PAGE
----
Photo by James Driscoll
Raptor Management Projects
In the past only listed species, those petitioned to be listed, or a candidate species under the Endangered Species Act were monitored to assess population status. Such reactionary management is mandated by federal law. However, the Arizona Game and Fish Department and other states are becoming more proactive in addressing raptor management issues. The department established the Raptor Management Program to identify population status, trends, and threats, and to implement management activities to help ensure that raptor populations remain healthy and prevent listing under the Endangered Species Act.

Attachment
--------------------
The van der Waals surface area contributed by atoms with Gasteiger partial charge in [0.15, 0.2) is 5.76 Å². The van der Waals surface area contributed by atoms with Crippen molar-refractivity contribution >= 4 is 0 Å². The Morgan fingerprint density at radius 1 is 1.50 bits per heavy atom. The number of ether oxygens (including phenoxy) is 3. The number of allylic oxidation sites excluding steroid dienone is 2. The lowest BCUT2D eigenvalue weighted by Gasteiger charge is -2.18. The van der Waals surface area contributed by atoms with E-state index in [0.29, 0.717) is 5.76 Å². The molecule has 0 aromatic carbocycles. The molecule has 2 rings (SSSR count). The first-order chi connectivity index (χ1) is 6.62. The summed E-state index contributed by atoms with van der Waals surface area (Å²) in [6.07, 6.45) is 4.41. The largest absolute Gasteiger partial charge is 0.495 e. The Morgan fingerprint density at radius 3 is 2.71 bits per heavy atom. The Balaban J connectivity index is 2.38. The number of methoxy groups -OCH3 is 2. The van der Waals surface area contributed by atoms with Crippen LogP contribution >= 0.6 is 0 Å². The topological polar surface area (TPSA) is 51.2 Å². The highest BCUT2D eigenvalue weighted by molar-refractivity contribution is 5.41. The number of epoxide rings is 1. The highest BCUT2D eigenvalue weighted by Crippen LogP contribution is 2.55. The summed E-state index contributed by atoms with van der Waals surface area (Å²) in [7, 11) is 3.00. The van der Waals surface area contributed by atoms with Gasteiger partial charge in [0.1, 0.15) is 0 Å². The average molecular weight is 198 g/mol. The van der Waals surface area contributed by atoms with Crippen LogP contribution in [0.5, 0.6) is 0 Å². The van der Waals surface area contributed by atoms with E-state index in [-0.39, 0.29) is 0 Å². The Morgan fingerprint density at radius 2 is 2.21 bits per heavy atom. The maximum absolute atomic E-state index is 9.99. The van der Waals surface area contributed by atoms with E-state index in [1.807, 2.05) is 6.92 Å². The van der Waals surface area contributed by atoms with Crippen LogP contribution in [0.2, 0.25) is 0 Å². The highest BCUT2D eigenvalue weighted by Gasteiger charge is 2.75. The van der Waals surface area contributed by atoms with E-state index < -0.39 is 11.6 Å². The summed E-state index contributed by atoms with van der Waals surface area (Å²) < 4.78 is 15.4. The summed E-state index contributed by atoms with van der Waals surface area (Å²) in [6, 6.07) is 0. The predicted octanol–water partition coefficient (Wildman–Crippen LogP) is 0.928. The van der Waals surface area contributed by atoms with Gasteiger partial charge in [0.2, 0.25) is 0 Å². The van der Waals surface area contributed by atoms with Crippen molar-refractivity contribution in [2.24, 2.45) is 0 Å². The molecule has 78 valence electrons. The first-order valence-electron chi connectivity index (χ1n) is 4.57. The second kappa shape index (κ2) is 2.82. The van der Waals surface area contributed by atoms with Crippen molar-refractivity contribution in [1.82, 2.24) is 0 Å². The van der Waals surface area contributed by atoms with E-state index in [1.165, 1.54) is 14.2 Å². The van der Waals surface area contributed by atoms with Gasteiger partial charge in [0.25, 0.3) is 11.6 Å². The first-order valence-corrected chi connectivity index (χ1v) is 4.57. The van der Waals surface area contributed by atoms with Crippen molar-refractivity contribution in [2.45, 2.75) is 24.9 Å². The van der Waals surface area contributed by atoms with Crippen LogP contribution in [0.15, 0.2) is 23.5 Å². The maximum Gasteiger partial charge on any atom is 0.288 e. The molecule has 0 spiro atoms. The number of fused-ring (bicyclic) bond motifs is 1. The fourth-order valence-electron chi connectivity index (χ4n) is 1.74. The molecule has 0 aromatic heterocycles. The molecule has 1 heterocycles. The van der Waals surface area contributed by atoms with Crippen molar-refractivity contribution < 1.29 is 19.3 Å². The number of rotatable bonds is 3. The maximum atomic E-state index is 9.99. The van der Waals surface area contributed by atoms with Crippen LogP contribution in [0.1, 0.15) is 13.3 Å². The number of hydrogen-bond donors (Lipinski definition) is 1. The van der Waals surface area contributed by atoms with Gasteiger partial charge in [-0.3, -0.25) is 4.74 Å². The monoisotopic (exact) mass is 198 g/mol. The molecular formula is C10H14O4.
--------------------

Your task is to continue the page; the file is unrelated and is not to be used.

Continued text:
Monitoring, research, and management help biologists: 1) determine the status of raptor populations, 2) study and identify issues that may be limiting raptor abundance or distribution, and 3) fix the problems. With the help of federal, state, and local agencies, Native American Tribes, and private organizations, the Raptor Management Program is committed to keeping common raptor species common, and to improve the status of those species experiencing low population numbers.
To address these concerns, the U.S. Fish and Wildlife Service is currently drafting Guidelines for Raptor Protection from Human and Land Use Disturbances in the Western U.S.. The department will use these guidelines to develop the Arizona Raptor Management Plan. Both documents, when completed, will outline how federal and state agencies will manage raptor species in Arizona.
In addition, the Department and its partners have recently completed, or are currently conducting, research, management, or monitoring projects on bald eagles, golden eagles, burrowing owls, and peregrine falcons.
Photos by Dave Lampkin, Bruce Taubert, George Andrejko